The Dreamcast is a must have system for techno-lusting hardware fetishists everywhere, providing home to a wide range of fascinating peripherals. It is remarkable given Sega's financial difficulties that the company released so many weird and wonderful devices for a machine that could make or break them . Most of this hardware was available within the first twelve months of the Dreamcast's launch, fighting for the attention of gamers (and their money) from the outset.
What follows is a near-exhaustive run down of the most brilliant, most bizarre, and most desirable peripherals available during the Dreamcast's short lifetime... and some of the bad ones, too.
The Japan-only Twin Stick is a controller designed for a single game, and it is only the quality of mecha fighting game Cyber Troopers Virtual On: Oratorio Tangram that makes this peripheral so enticing. It may be something of a cliché, but to get the most out of Virtual On you really do need this controller. Closely resembling its arcade counterpart, the Twin Stick features two pleasingly loose micro-switched sticks complete with top and trigger buttons. After having their fingers burnt building too many Saturn Virtual On controllers, Sega only made two small production runs of the Dreamcast Twin Stick, making it hard to track one down today.
Once you've splashed out on a couple of Twin Sticks for your home Virtual On setup, the next step is a Link Cable and a second Dreamcast. Sadly very few games support the Link Cable, although Virtual On and Ferrari F355 make brilliant use of it. Other Link Cable games include Sega Tetris, Aero Dancing F and Aero Dancing i. Link Cable support was removed or hidden in western releases, as the cable was never officially made available outside of Japan.
Pop'n Music Controller
Closely resembling its Playstation counterpart, the Pop'n Music Controller is another game-specific controller, and a fairly unremarkable (if pretty) one at that. Unlike the arcade game, which features nice semi-spherical buttons with great clicky tactile feedback, this home version has loose, flappy buttons that give the player a very imprecise response. The Pop'n Music Controller could only be recommended to dedicated fans of this rhythm action series, and chances are those fans have already acquired the arcade-quality controller sold directly by Konami in Japan.
A superb piece of kit this, wasted by a launch that came too late to have any real impact. Sega did not have the foresight to include BBA support with earlier online titles, so gamers were somewhat surprised when' to begin with, Quake III and PSO were the only broadband games on offer. Making things worse the US release failed to include a compatible web browser, as it wasn't finished in time. Things slowly improved with both Unreal Tournament and Outtrigger supporting broadband, but by then it was too late to make the BBA anything more than a curiosity. Ultimately, the BBA only found a home with PSO players wanting to save on phone bills. To confuse things, a 'Lan Adaptor' had previously been released in Japan aimed at web browsing which, maddeningly, doesn't work with any BBA games. While the BBA provides 10/100Mbit ethernet, the Lan Adaptor is 10Mbit only and uses a different ethernet controller, which goes some way towards explaining its incompatibility. The BBA and Lan Adaptor have found some unexpected uses, as tools to upload homebrew software and network interfaces for the Dreamcast Linux port, making these devices all the more intriguing. It is interesting to note that the Dreamcast BBA still supports more games than the GameCube BBA does.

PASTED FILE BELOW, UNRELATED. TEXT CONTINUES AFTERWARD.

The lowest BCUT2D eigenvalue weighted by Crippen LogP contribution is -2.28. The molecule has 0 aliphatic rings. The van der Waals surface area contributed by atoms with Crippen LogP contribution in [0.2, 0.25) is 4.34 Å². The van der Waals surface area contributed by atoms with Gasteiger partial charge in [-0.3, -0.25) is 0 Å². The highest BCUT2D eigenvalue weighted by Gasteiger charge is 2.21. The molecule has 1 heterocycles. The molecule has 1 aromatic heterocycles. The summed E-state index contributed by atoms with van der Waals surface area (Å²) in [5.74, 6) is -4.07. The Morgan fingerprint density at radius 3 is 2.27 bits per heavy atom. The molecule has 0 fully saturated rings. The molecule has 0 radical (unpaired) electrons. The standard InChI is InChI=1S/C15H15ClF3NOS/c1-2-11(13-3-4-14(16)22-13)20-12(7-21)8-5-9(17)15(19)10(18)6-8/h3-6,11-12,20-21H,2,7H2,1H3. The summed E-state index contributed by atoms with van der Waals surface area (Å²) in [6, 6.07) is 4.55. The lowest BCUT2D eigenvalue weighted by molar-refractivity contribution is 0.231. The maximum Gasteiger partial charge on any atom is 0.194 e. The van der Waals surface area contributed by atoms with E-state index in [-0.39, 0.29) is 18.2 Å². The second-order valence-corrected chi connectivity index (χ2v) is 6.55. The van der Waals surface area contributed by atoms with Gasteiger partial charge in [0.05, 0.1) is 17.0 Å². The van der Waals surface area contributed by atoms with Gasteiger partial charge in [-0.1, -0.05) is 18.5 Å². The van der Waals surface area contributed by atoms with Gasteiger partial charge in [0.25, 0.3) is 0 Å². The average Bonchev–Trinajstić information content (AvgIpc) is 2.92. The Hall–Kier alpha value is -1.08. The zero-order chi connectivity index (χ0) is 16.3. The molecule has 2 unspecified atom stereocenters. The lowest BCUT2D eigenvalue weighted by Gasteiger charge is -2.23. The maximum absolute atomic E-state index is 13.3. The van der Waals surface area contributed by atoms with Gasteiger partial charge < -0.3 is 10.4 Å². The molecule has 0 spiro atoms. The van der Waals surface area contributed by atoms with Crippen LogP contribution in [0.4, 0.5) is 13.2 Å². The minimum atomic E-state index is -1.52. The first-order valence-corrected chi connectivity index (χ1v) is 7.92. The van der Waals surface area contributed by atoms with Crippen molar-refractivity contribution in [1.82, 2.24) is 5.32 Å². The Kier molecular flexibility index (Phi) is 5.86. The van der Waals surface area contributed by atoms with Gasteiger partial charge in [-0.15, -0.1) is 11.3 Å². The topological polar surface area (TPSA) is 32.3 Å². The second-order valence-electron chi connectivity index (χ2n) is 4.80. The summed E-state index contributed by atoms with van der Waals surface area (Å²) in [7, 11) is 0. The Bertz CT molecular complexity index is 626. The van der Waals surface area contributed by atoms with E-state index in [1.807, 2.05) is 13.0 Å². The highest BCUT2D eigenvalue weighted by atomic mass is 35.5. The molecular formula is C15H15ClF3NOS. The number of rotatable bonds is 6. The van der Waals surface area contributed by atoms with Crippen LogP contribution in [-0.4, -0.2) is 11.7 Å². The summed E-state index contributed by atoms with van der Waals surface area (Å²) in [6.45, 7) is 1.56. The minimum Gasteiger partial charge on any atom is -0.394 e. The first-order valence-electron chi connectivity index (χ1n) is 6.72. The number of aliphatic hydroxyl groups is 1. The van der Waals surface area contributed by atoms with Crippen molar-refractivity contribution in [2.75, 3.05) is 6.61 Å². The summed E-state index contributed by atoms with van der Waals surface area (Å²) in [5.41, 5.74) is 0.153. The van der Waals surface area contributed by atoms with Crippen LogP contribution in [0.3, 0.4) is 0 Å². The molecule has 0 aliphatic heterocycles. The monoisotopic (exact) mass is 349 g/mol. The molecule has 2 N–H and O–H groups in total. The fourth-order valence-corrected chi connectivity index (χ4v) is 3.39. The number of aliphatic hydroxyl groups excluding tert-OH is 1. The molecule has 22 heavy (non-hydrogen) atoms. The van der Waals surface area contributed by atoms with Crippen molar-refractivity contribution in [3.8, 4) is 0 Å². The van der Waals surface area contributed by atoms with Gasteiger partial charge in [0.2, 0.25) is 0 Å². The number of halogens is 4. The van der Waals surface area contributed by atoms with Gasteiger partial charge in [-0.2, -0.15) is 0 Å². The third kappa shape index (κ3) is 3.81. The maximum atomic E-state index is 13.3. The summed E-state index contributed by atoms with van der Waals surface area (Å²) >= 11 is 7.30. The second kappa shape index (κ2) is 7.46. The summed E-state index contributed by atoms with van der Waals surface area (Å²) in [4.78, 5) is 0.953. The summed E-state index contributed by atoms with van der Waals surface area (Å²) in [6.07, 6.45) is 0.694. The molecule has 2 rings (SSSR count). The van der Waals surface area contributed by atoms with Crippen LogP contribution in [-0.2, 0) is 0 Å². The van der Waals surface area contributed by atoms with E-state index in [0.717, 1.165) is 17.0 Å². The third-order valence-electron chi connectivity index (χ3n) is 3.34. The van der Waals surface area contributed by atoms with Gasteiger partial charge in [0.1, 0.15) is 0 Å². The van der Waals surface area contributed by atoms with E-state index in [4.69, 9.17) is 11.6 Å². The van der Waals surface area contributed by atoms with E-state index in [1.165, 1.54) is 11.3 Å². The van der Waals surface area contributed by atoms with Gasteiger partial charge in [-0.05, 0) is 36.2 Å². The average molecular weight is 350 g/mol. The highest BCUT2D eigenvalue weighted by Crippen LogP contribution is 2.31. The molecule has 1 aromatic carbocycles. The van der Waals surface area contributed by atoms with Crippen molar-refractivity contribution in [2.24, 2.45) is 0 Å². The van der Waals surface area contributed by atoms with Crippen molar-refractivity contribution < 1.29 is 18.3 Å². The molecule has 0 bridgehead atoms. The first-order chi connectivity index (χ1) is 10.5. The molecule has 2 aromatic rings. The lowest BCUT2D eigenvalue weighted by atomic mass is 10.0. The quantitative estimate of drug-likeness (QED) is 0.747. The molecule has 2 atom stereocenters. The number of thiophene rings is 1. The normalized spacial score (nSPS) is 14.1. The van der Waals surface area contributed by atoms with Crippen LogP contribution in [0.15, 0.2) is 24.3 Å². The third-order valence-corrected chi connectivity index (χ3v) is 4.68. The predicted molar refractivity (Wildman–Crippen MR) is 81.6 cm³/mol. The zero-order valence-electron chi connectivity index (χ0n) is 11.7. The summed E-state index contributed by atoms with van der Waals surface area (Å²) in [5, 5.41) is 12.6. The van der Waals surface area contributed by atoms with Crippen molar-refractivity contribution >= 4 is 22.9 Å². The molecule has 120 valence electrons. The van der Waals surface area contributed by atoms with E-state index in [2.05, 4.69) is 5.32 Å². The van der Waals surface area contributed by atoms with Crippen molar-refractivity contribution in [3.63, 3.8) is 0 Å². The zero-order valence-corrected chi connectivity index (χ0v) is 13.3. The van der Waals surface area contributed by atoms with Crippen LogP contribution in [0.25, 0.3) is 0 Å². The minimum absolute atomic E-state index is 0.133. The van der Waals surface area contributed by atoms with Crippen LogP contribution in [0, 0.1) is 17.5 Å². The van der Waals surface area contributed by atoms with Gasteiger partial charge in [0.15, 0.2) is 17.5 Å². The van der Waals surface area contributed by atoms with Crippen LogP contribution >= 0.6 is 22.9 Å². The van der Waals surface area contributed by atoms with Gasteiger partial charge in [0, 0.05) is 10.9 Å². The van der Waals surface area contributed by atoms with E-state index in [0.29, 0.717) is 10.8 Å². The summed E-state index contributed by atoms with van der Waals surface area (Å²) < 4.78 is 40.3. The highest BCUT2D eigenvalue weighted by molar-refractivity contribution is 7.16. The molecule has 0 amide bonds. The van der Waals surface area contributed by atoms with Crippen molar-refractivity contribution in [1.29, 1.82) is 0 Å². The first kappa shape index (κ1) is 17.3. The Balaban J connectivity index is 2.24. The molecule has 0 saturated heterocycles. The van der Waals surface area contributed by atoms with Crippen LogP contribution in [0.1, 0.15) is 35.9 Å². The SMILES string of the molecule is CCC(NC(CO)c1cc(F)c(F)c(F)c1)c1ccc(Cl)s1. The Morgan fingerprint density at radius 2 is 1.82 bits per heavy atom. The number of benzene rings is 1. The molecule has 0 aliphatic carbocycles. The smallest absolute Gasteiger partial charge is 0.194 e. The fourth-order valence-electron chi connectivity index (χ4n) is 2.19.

First released with the entertaining Seaman, Sega planned to add voice communications to many of their online titles. Alien Front Online was perhaps the most successful, but more interesting is the European-only release of the online game Planet Ring. Given away as a cover-mounted disk, Planet Ring was also sold in low numbers as a box set with the microphone. The game consists of several mini games, one of which is a co-operative maze game in which the first player has a full view of the maze and guides a second player by describing it to them. Curiously the in-game avatar is the cute little 3D mood indicator from Japanese ghost simulator Roommania #203.